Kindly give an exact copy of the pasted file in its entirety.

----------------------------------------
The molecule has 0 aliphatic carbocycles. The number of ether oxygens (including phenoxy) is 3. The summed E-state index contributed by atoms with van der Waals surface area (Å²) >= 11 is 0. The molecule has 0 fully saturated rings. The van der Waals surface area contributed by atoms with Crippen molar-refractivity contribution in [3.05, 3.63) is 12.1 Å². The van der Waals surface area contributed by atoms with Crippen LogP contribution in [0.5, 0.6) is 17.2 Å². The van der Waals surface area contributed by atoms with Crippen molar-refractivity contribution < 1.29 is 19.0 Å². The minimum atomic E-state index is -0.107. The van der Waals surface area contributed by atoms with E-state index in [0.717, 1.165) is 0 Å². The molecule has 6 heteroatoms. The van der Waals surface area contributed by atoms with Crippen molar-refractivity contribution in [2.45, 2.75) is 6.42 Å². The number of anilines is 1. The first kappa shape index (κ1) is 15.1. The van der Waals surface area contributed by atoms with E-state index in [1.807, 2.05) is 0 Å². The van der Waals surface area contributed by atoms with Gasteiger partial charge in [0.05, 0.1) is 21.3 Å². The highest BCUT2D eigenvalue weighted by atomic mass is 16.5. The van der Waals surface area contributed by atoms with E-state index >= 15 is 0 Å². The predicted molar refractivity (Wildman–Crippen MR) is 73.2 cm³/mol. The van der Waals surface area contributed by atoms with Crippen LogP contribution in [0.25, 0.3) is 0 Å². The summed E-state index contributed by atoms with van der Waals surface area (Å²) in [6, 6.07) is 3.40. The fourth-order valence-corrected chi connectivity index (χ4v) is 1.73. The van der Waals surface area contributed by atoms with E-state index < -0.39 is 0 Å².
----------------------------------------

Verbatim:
The molecule has 0 aliphatic carbocycles. The number of ether oxygens (including phenoxy) is 3. The summed E-state index contributed by atoms with van der Waals surface area (Å²) >= 11 is 0. The molecule has 0 fully saturated rings. The van der Waals surface area contributed by atoms with Crippen molar-refractivity contribution in [3.05, 3.63) is 12.1 Å². The van der Waals surface area contributed by atoms with Crippen LogP contribution in [0.5, 0.6) is 17.2 Å². The van der Waals surface area contributed by atoms with Crippen molar-refractivity contribution < 1.29 is 19.0 Å². The minimum atomic E-state index is -0.107. The van der Waals surface area contributed by atoms with E-state index in [0.717, 1.165) is 0 Å². The molecule has 6 heteroatoms. The van der Waals surface area contributed by atoms with Crippen molar-refractivity contribution in [2.45, 2.75) is 6.42 Å². The number of anilines is 1. The first kappa shape index (κ1) is 15.1. The van der Waals surface area contributed by atoms with E-state index in [1.807, 2.05) is 0 Å². The van der Waals surface area contributed by atoms with Gasteiger partial charge in [0.05, 0.1) is 21.3 Å². The highest BCUT2D eigenvalue weighted by atomic mass is 16.5. The van der Waals surface area contributed by atoms with E-state index >= 15 is 0 Å². The predicted molar refractivity (Wildman–Crippen MR) is 73.2 cm³/mol. The van der Waals surface area contributed by atoms with Crippen LogP contribution in [0.25, 0.3) is 0 Å². The summed E-state index contributed by atoms with van der Waals surface area (Å²) in [6, 6.07) is 3.40. The fourth-order valence-corrected chi connectivity index (χ4v) is 1.73. The van der Waals surface area contributed by atoms with E-state index < -0.39 is 0 Å².